There is a significant growth of online learning opportunities. Research and Market forecasts that the Online Education Market will reach US$ 350 billion by 2025 thanks to the introduction of flexible learning technologies. Universities will need to emphasize hybrid programs (online + offline formats) that will combine useful content from other online platforms, the university brand that gives credibility, and the social experience that develops soft skills. The hybrid programs that were created out of necessity during the pandemic to counter the restrictions it engendered offer students new opportunities:

  • Flexibility in the form of opportunity to attend lectures, seminars and consultations online.
  • Student-centric approach with a more comfortable pace of work tailored to every student and opportunities to partake in a greater number of activities.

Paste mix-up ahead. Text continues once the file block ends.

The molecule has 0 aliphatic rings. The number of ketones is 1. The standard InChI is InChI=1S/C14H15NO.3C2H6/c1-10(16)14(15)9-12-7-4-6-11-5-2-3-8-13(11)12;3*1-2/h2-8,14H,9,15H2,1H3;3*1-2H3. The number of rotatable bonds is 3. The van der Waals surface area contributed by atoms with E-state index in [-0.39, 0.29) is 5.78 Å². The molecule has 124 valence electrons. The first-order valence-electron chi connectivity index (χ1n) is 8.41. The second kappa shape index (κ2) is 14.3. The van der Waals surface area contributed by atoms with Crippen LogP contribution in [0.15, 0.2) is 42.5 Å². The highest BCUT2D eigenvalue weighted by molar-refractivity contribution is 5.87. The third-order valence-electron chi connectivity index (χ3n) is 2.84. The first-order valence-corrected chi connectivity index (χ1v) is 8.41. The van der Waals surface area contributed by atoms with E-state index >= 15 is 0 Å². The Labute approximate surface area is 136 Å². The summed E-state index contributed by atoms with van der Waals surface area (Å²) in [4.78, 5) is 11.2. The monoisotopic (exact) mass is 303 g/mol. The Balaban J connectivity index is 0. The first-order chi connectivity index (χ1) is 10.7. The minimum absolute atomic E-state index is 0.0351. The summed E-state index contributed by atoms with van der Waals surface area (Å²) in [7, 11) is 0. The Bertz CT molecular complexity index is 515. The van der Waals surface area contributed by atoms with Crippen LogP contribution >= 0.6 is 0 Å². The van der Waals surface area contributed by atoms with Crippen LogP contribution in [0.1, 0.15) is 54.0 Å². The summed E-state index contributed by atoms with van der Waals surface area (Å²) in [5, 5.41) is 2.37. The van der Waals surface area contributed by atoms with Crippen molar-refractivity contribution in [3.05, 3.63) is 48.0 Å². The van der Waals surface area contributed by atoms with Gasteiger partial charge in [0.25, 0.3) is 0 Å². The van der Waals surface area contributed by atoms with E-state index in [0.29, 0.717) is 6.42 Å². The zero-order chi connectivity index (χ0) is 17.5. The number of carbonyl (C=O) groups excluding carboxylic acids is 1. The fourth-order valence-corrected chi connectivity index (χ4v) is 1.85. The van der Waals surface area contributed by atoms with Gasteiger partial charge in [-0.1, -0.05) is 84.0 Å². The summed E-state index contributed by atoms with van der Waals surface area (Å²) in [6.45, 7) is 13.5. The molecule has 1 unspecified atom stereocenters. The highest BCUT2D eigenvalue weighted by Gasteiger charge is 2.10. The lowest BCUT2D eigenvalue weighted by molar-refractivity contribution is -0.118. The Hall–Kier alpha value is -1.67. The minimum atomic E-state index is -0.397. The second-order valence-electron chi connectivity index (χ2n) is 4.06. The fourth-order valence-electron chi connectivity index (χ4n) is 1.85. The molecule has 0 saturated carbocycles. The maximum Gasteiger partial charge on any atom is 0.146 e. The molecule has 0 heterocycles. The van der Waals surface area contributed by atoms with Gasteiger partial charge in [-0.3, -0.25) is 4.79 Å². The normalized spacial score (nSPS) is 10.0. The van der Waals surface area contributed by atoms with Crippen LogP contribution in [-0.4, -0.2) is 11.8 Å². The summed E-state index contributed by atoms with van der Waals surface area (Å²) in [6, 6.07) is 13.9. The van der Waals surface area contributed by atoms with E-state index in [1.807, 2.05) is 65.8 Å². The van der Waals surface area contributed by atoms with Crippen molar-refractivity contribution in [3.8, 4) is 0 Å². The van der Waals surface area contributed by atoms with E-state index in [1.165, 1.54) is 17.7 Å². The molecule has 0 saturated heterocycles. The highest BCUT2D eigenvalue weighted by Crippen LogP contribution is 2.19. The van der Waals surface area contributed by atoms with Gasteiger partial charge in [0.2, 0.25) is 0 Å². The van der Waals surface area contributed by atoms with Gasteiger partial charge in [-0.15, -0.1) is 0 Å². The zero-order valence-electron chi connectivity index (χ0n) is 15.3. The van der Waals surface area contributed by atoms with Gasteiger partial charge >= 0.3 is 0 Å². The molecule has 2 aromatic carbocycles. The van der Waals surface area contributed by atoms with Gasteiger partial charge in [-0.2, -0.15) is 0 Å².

• Simplicity of communications with instructors and ability to receive quick feedback.

The students will also gain knowledge from online platforms that other companies can provide, while social experience will be provided by the university community. Every student can create a road map of their own educational journey using different tools.

Thus, on-campus activities combined with online education can become a perfect mix that will help students grow as efficient learners and confident leaders.

The rapidly growing numbers of African students in the international student community